During an awards ceremony in Letaba Camp in Kruger on February 19th, the Game Rangers’ Association of Africa (GRAA) honoured Dr Ian Player with a lifetime achievement award, ‘The Spirit of Africa’ in recognition of his invaluable contribution to conservation in South Africa.
His conservation career has spanned more than half a century. In his acceptance speech Dr Player quoted Andrew Little: “Prophets do not come from the cities, Talking of store clothes and riches. No. They come from the wild places, Speaking of goats running with life and Talking of a different kind of treasure.” ... As it appeared in the Heron Dance.
“The Spirit of Africa” is a new award and will only be presented when a deserving recipient is identified.
Div de Villiers, a ranger in the Eastern Cape, received the coveted Norman Dean award and gold medal, equivalent of Ranger of the Year. Linda Spangenberg, editor of the GRAA magazine, received recognition for her efforts and so did Paul Dutton, a pilot for the Bataleurs. Fraser Smith who has been instrumental in the protection of rhino in Africa was also recognised. Derrick Potter and Jan Willem Sterk were awarded medals for their contributions to conservation.
The event took place at the Letaba Camp in the Kruger National Park and kicked off with a seminar on ‘Management effectiveness and the ranger: Building Capacity” on Thursday February 17. Various speakers enlightened the delegates who adopted a formal resolution at the AGM in this regard.
The approximately 60 delegates resolved that they are concerned with the effectiveness of Protected Area management in Africa. They noted that international conventions and agreements require that appropriate protected area management systems are implemented and their effectiveness be assessed and reported on.
In this regard the GRAA “recommend that conservation authorities:
- Allocate adequate resources to institute appropriate protected area management systems and appropriate management effectiveness assessments in support of international conventions and national conservation legislation
- Together with the World Conservation Union (IUCN) World Commission on Protected Areas develop an appropriate set of indicators and standards against which they will be evaluated, and third party implementation of assessments against appropriate indicators and standards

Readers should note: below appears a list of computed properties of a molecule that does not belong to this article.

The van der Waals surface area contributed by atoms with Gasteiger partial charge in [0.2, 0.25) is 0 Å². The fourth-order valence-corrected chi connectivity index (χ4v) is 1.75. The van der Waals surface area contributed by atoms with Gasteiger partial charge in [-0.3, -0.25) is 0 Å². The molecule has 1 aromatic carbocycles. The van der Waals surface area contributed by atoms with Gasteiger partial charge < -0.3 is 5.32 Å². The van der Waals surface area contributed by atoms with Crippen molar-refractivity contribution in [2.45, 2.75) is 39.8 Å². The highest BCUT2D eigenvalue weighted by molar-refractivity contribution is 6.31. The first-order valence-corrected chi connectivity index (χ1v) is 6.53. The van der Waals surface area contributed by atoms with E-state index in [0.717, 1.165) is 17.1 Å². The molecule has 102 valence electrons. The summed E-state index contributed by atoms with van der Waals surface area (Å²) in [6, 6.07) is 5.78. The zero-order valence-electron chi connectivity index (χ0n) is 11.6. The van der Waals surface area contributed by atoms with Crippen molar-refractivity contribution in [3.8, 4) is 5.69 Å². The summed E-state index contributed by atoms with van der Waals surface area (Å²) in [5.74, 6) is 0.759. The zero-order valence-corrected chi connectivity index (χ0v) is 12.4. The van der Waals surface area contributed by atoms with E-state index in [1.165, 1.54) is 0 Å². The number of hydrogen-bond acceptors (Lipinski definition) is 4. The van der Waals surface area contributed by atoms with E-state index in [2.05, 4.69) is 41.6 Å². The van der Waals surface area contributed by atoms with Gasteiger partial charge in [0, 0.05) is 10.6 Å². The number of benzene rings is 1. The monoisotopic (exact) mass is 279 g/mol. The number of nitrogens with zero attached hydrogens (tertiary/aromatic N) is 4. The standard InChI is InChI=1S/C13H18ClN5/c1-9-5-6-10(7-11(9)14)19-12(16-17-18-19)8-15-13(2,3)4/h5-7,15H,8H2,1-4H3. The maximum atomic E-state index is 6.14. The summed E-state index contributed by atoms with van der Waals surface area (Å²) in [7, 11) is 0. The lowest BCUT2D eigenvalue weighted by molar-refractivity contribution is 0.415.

- Comply with Goal 1.4 of the Programme of Work on Protected Areas of the Convention on Biological Diversity, to ‘Ensure that protected areas are effectively managed or supervised through staff that are well trained and skilled, properly and appropriately equipped, and supported, to carry out their fundamental role in the management and conservation of protected areas.
To this end the GRAA, as active members of the IUCN and International Ranger’s Federation, offers its expertise to implement these recommendations.” FIELD TRIP TO MOZAMBIQUE A field trip the following day to Massingir in Mozambique, entering from the Kruger National Park, proved an eye opener for the delegates.
On the international front one of the highlights was the attendance of the GRAA at the IUCN World Congress in Bangkok in November. For the first time, the GRAA, as one of the 1063 IUCN members, used its voting powers. Snow, representing the GRAA, also used the opportunity to increase awareness of the organisation’s Protection of the Protectors and Green Helmets programmes. “In order to grow the GRAA we need remain committed and I encourage you all to remain involved,” said Snow in conclusion. He added: “My thanks go out to all Africa committee members for their continued work and support. Without this the Association cannot go forward.”